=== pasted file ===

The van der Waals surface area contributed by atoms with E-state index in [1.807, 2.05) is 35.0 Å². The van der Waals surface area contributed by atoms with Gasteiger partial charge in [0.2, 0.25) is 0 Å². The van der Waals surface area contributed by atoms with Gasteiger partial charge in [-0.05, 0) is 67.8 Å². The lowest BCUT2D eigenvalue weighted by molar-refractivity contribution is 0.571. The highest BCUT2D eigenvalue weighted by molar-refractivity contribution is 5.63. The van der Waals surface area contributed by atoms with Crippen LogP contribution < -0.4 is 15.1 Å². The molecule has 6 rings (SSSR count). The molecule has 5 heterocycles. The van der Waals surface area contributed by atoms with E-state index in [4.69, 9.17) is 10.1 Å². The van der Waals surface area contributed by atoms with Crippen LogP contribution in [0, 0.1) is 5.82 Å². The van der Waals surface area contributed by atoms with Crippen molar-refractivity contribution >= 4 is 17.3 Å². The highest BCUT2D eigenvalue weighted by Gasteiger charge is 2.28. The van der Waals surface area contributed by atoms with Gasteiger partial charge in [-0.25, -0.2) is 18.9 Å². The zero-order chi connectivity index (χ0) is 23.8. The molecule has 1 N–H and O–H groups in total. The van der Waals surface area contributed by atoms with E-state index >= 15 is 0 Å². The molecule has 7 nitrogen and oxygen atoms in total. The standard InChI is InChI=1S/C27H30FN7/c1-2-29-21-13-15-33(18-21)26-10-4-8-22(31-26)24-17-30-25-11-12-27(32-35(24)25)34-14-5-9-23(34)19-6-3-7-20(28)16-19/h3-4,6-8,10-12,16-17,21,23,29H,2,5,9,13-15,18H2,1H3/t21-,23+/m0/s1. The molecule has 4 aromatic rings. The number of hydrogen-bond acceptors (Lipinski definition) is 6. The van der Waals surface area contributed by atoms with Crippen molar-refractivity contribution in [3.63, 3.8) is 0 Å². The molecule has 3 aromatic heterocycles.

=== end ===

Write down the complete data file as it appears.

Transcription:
The van der Waals surface area contributed by atoms with E-state index in [1.807, 2.05) is 35.0 Å². The van der Waals surface area contributed by atoms with Gasteiger partial charge in [0.2, 0.25) is 0 Å². The van der Waals surface area contributed by atoms with Gasteiger partial charge in [-0.05, 0) is 67.8 Å². The lowest BCUT2D eigenvalue weighted by molar-refractivity contribution is 0.571. The highest BCUT2D eigenvalue weighted by molar-refractivity contribution is 5.63. The van der Waals surface area contributed by atoms with Crippen LogP contribution < -0.4 is 15.1 Å². The molecule has 6 rings (SSSR count). The molecule has 5 heterocycles. The van der Waals surface area contributed by atoms with E-state index in [4.69, 9.17) is 10.1 Å². The van der Waals surface area contributed by atoms with Crippen LogP contribution in [0, 0.1) is 5.82 Å². The van der Waals surface area contributed by atoms with Crippen molar-refractivity contribution >= 4 is 17.3 Å². The highest BCUT2D eigenvalue weighted by Gasteiger charge is 2.28. The van der Waals surface area contributed by atoms with Gasteiger partial charge in [-0.25, -0.2) is 18.9 Å². The zero-order chi connectivity index (χ0) is 23.8. The molecule has 1 N–H and O–H groups in total. The van der Waals surface area contributed by atoms with E-state index >= 15 is 0 Å². The molecule has 7 nitrogen and oxygen atoms in total. The standard InChI is InChI=1S/C27H30FN7/c1-2-29-21-13-15-33(18-21)26-10-4-8-22(31-26)24-17-30-25-11-12-27(32-35(24)25)34-14-5-9-23(34)19-6-3-7-20(28)16-19/h3-4,6-8,10-12,16-17,21,23,29H,2,5,9,13-15,18H2,1H3/t21-,23+/m0/s1. The molecule has 4 aromatic rings. The number of hydrogen-bond acceptors (Lipinski definition) is 6. The van der Waals surface area contributed by atoms with Crippen molar-refractivity contribution in [3.63, 3.8) is 0 Å². The molecule has 3 aromatic heterocycles.